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The next night the town was swarming with loggers. Along about nine or ten o'clock we got so sleepy we decided to get a room and go to bed. We went to the Gamage Hotel. A fellow there told us they did not have a room. I recalled the little parlor off the office, and thought we could sleep there on the floor. We went in, but there was scarcely room on the floor for us to lie down. The Gamage family had given up their own beds and they and the help were sleeping there. The floor was just about full. Somehow we managed to crowd in and get a little sleep - not much. "Well", I said, "We'll get some sleep on the boat for two or three hours, going back to Grigsby's." (Copalis)

It so happened there was a bunch of school teachers - five or six - on a vacation trip. When we went down into the cabin, it was full. So, we had to stay out on deck. The boat was the "Ranm", Capt. Benham. It was a pretty cold day, and as we rounded a point we could see that the ocean was getting rough. The Captain said, "All you fellows will have to go down in the cabin, as we are going to close the hatch."

Bill Abel's young wife was on board with a baby three or four months old. Everybody began to feel sick. A boy of twelve started things off. Said he was hungry, but when his mother opened the food basket, it turned his stomach. Everybody got sick, one at a time. The rest all kidded them about not being good sailors. Finally, the young mother's turn came. She said, "Open that window". I did. The storm had quieted down a little. There were about fifteen people in this tiny cabin, and with all feeling sick, it was terrible.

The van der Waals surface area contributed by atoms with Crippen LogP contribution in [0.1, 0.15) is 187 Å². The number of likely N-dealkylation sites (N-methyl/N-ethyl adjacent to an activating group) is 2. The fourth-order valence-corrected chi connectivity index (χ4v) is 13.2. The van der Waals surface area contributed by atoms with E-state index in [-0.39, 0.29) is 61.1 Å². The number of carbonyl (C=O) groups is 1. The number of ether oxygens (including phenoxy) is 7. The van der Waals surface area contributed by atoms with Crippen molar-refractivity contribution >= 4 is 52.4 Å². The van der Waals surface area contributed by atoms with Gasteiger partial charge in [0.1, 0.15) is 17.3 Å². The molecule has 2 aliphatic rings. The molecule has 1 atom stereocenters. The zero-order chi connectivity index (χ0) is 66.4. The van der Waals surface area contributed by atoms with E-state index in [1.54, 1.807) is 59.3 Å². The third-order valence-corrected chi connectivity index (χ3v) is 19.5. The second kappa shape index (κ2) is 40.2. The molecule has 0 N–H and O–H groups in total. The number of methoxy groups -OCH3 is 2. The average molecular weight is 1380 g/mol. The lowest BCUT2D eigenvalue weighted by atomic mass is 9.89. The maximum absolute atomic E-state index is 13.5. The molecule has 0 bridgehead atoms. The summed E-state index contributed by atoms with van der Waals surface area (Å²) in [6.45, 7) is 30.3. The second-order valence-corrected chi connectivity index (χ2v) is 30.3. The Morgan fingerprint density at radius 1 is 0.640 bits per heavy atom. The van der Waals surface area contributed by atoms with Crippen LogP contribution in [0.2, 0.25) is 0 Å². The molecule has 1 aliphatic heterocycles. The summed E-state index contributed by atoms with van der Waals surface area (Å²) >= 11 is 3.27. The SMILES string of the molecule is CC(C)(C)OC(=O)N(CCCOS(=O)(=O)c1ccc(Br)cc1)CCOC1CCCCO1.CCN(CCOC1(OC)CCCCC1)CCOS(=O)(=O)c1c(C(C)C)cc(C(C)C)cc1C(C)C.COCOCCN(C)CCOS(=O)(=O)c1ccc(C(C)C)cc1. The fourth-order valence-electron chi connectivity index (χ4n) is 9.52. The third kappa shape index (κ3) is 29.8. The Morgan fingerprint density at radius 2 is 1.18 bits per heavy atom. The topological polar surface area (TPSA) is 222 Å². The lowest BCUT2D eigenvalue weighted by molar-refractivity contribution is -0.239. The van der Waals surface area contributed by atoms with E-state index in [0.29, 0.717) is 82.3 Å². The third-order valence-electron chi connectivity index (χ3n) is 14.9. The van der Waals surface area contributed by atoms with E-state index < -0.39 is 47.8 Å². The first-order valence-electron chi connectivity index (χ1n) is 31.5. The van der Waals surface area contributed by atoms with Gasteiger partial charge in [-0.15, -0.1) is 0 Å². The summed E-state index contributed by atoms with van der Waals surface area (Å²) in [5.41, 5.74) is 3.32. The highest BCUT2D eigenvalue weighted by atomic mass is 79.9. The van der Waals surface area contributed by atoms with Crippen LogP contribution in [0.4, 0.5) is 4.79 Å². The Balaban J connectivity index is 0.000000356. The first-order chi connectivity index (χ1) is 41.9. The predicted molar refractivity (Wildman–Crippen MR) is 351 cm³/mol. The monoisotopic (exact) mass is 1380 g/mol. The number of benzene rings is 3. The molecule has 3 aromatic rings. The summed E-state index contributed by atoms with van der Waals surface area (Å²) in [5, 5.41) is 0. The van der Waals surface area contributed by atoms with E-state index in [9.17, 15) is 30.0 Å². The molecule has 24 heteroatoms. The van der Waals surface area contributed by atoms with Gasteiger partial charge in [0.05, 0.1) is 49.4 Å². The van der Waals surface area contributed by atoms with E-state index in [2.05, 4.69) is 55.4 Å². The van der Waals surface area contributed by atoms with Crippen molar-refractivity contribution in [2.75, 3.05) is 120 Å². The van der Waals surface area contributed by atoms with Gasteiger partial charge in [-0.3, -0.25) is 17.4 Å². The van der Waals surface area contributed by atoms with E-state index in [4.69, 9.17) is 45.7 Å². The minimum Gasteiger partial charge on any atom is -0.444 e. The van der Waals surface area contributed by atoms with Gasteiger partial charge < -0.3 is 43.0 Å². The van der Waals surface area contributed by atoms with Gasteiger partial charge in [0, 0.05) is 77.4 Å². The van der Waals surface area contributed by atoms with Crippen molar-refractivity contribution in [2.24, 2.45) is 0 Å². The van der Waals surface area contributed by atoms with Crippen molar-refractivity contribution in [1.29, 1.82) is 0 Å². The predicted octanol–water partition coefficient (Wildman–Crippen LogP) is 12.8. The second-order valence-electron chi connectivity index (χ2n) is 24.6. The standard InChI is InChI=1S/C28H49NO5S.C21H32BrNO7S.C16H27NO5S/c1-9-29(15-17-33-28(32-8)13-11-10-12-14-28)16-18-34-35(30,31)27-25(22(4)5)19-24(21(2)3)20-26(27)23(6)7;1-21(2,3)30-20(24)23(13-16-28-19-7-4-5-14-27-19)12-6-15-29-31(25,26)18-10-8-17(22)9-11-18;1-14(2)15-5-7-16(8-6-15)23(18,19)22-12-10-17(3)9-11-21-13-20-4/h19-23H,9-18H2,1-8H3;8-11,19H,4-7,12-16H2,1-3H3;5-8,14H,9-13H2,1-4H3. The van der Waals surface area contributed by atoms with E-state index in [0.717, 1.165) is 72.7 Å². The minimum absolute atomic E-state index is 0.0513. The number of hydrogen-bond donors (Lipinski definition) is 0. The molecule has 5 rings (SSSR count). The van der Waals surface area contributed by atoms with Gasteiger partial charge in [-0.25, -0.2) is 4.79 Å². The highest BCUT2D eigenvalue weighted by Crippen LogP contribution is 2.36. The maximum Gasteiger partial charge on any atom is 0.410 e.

I felt squeamish myself. McCarthy said, "Look at Bud. He's about ready to get sick." Then, I asked the girl to move and let me stick my head out of the window. McCarthy was an old salt. Being the only one who wasn't sick, he had to take care of the baby.

To get back to the Hoquiam celebration, we were all interested in the flying machine. It had been shipped to Hoquiam, boxed up. The citizens assembled it, and then didn't have any place to start it. The only street that was planked was Eighth Street. They got the engine started and made believe they were going to let it go. When the propeller turned, the hats flew in all directions. Then, they had a lot of people holding onto it by ropes, intending to cut the ropes and let it go after it got started. They fooled around for several hours. It was a small affair with a small engine and short wings. They never got it off the ground.

At a later celebration they had a hydroplane and succeeded in getting it up off two boats. It flew about forty feet and landed in the water.

When we reached Grigsby's we found that these school teachers were spending their vacation there, so we fellows decided to stay there a day and rest before going on home. We took the girls along the beach for walks, sat on logs, and talked, and in the evening we danced.